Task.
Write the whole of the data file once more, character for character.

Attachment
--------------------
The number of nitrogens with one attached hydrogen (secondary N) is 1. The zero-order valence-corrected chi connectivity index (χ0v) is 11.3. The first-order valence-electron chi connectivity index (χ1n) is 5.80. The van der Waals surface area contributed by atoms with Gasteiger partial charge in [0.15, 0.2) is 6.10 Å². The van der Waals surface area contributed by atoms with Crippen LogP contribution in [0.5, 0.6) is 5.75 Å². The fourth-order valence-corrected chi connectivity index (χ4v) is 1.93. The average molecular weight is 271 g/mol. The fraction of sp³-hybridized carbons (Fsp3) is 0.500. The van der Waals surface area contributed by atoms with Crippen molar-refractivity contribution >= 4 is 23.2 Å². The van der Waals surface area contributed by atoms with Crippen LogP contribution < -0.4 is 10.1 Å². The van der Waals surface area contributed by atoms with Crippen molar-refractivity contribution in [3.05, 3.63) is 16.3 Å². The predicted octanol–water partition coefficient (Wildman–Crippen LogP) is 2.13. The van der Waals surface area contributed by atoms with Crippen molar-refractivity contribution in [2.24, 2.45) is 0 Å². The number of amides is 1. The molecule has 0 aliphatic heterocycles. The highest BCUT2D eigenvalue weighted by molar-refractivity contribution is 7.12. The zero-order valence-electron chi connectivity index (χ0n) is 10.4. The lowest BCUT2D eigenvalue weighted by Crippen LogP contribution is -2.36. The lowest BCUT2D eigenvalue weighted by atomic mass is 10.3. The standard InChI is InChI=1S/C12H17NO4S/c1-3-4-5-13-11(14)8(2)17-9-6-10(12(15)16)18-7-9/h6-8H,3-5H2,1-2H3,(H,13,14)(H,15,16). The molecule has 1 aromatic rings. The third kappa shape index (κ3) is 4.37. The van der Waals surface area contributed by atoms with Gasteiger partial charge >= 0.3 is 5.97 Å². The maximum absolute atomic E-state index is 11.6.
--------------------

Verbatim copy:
The number of nitrogens with one attached hydrogen (secondary N) is 1. The zero-order valence-corrected chi connectivity index (χ0v) is 11.3. The first-order valence-electron chi connectivity index (χ1n) is 5.80. The van der Waals surface area contributed by atoms with Gasteiger partial charge in [0.15, 0.2) is 6.10 Å². The van der Waals surface area contributed by atoms with Crippen LogP contribution in [0.5, 0.6) is 5.75 Å². The fourth-order valence-corrected chi connectivity index (χ4v) is 1.93. The average molecular weight is 271 g/mol. The fraction of sp³-hybridized carbons (Fsp3) is 0.500. The van der Waals surface area contributed by atoms with Crippen molar-refractivity contribution >= 4 is 23.2 Å². The van der Waals surface area contributed by atoms with Crippen LogP contribution < -0.4 is 10.1 Å². The van der Waals surface area contributed by atoms with Crippen molar-refractivity contribution in [3.05, 3.63) is 16.3 Å². The predicted octanol–water partition coefficient (Wildman–Crippen LogP) is 2.13. The van der Waals surface area contributed by atoms with Crippen molar-refractivity contribution in [2.24, 2.45) is 0 Å². The number of amides is 1. The molecule has 0 aliphatic heterocycles. The highest BCUT2D eigenvalue weighted by molar-refractivity contribution is 7.12. The zero-order valence-electron chi connectivity index (χ0n) is 10.4. The lowest BCUT2D eigenvalue weighted by Crippen LogP contribution is -2.36. The lowest BCUT2D eigenvalue weighted by atomic mass is 10.3. The standard InChI is InChI=1S/C12H17NO4S/c1-3-4-5-13-11(14)8(2)17-9-6-10(12(15)16)18-7-9/h6-8H,3-5H2,1-2H3,(H,13,14)(H,15,16). The molecule has 1 aromatic rings. The third kappa shape index (κ3) is 4.37. The van der Waals surface area contributed by atoms with Gasteiger partial charge >= 0.3 is 5.97 Å². The maximum absolute atomic E-state index is 11.6.